In 2021, the North Dakota legislature began the process of legalizing recreational cannabis to prevent an initiated legalization from appearing on the 2022 ballot. However, the bill was rejected in the state senate, which led to the attempt to place legalization on the ballot in 2022.

medical-marijuana

A SLOW START FOR NORTH DAKOTA’S MEDICAL MARKET

Limited access, temporary closure of Fargo’s dispensary and general complications from the Covid-19 pandemic presented challenges to North Dakota’s medical market. However, in 2020, nearly 15 months after medical sales began in March 2019, about 3,000 patients (0.4% of the state’s population) were registered in Roughrider State’s medical program.

It was deemed that North Dakota faced a slow adoption due to several reasons:

  • Many medical patients were living far away from the eight cities in North Dakota where medical dispensaries exist
  • Flower, which was initially allowed only safter specific authorizations by a health-care providers, was sold alongside other types of medical products without provisions.
  • The Covid-19 pandemic affected the medical market, causing operation challenges to dispensaries, such as The Botanist in Fargo, the second largest city in North Dakota to shut down.
  • Biannual license fees for cultivators and dispensaries are $110,000 and $90,000, respectively – among the highest in the nation.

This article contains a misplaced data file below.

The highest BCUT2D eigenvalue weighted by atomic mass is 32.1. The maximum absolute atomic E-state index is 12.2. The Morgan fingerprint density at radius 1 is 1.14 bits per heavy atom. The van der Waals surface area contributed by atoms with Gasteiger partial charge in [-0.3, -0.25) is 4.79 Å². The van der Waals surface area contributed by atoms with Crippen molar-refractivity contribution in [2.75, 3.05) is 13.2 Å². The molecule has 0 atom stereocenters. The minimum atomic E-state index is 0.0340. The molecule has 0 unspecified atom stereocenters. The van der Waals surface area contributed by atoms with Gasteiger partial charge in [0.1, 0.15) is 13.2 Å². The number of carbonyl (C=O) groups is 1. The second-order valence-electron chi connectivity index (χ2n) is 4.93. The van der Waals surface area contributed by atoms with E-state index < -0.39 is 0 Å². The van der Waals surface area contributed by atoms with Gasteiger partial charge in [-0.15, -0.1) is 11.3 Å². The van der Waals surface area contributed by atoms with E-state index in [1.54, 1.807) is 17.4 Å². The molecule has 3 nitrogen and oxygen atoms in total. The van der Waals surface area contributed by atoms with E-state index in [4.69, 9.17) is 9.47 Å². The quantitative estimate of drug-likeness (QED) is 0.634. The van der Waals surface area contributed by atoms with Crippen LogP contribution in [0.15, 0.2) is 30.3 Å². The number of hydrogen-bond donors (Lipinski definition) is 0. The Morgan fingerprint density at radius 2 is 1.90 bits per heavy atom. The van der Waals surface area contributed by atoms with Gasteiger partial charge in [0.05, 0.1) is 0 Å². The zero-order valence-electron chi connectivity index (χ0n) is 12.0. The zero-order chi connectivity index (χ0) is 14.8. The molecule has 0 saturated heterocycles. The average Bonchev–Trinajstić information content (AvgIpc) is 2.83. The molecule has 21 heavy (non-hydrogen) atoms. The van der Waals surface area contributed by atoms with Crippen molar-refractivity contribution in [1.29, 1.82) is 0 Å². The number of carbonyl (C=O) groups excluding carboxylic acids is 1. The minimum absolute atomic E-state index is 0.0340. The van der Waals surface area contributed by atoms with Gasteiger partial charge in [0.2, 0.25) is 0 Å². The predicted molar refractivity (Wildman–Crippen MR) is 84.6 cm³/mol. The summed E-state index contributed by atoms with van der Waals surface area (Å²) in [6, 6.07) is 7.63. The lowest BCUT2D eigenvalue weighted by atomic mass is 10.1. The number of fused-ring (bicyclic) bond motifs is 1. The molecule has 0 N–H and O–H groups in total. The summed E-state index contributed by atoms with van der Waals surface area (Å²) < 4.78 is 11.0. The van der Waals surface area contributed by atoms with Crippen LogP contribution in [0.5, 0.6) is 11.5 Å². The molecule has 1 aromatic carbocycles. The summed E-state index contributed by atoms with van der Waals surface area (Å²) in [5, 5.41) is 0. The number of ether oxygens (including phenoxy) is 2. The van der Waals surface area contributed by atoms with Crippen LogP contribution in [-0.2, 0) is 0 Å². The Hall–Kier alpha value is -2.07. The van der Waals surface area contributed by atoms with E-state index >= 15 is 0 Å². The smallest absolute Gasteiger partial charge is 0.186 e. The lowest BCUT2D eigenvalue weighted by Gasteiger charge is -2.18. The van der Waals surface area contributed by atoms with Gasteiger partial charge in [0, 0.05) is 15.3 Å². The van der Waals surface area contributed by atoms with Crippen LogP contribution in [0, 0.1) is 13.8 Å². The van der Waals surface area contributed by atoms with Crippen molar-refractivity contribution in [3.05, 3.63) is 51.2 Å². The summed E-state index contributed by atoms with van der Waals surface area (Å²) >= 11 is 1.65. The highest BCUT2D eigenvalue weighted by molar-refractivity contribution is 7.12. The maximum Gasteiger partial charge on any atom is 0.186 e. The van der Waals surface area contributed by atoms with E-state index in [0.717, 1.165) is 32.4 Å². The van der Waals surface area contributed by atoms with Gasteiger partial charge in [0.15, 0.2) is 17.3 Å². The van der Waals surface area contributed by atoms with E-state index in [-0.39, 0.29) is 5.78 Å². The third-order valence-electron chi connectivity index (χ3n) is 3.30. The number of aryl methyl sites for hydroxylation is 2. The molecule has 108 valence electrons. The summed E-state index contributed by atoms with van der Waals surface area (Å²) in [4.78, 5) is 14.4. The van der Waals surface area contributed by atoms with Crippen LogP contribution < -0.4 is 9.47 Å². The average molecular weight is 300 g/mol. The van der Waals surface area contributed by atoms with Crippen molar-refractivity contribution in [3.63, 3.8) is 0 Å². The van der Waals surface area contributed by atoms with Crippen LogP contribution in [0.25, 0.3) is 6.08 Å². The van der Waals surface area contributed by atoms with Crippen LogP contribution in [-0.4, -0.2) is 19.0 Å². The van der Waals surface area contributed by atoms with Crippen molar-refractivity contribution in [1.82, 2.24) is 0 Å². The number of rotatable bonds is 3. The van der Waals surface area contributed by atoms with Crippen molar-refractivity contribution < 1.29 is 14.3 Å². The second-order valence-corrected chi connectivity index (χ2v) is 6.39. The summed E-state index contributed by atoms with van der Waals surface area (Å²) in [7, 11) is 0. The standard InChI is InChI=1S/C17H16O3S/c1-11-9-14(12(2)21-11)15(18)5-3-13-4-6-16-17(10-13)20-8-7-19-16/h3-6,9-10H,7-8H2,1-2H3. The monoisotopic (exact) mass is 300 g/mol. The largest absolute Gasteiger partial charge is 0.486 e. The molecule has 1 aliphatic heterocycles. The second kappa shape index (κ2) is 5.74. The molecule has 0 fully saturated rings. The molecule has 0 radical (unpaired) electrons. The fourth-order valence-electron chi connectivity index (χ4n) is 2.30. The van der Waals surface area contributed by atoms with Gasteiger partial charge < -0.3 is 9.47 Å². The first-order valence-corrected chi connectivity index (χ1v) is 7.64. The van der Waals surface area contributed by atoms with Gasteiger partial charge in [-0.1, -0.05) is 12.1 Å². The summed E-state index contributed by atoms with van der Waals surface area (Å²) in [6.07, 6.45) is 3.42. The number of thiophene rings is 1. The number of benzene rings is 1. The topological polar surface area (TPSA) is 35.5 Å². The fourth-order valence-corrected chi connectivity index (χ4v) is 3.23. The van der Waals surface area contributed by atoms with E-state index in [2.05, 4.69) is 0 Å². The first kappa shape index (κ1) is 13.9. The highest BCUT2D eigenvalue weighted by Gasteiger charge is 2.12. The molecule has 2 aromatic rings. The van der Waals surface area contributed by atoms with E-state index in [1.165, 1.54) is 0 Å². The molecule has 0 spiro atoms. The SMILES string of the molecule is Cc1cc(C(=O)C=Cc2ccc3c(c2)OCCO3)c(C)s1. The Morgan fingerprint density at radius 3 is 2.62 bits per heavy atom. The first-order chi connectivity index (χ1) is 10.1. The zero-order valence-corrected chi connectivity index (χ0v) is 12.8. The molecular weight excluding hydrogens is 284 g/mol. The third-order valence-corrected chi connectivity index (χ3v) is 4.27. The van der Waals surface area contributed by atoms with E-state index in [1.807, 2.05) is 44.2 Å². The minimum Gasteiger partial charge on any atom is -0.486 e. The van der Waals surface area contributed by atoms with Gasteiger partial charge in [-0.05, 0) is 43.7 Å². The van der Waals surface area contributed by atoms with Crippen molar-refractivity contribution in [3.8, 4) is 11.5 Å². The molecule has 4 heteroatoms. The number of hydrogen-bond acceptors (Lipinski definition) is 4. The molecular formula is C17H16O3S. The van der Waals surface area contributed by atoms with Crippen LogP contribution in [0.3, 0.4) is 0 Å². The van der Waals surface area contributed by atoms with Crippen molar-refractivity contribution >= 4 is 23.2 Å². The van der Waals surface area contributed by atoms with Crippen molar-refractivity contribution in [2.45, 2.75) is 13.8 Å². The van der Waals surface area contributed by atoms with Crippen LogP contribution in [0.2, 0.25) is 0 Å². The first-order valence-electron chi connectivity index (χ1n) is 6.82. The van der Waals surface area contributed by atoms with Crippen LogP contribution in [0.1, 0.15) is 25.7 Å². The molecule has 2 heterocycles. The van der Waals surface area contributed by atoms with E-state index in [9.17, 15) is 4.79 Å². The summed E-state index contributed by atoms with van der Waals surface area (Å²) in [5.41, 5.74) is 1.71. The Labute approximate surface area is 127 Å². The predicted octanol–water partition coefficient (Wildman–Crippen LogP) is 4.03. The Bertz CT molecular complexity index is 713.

IS CANNABIS LEGAL IN NORTH DAKOTA? IF NOT, WHEN?

No, adult-use cannabis is still illegal in the Peace Garden State. Medical marijuana, however, is legal for qualified patients.

North Dakota has decriminalized possession with small amounts: Less than 0.5 ounces as a first offense is considered a criminal infraction with a penalty of no jail time and a fine up to $1,000. Possession of 0.5 ounces to 500 grams and Ingesting is a Class B misdemeanor punishable by up to 30 days in jail and a fine of up to $1,500.

The path towards adult-use recreational market in North Dakota is still a long one. But with the recent new laws taking effect in South Dakota in July 2022, one could only hope that it will not be too long for the Roughrider State to achieve another winning milestone.

About Canna Brand Solutions

Canna Brand Solutions is an innovative custom packaging supplier and an official CCELL Distributor. We are a wholesale cartridge, battery, and packaging supplier, and more. Our passion to build lasting relationships with our partners motivates us to exceed your expectations, helping you grow your brand in this ever-evolving global industry.

With our deep experience in manufacturing and the cannabis industry, we offer adaptive custom packaging solutions, in-house design, and industry expertise to Cultivators, Extractors, Operators & Retailers.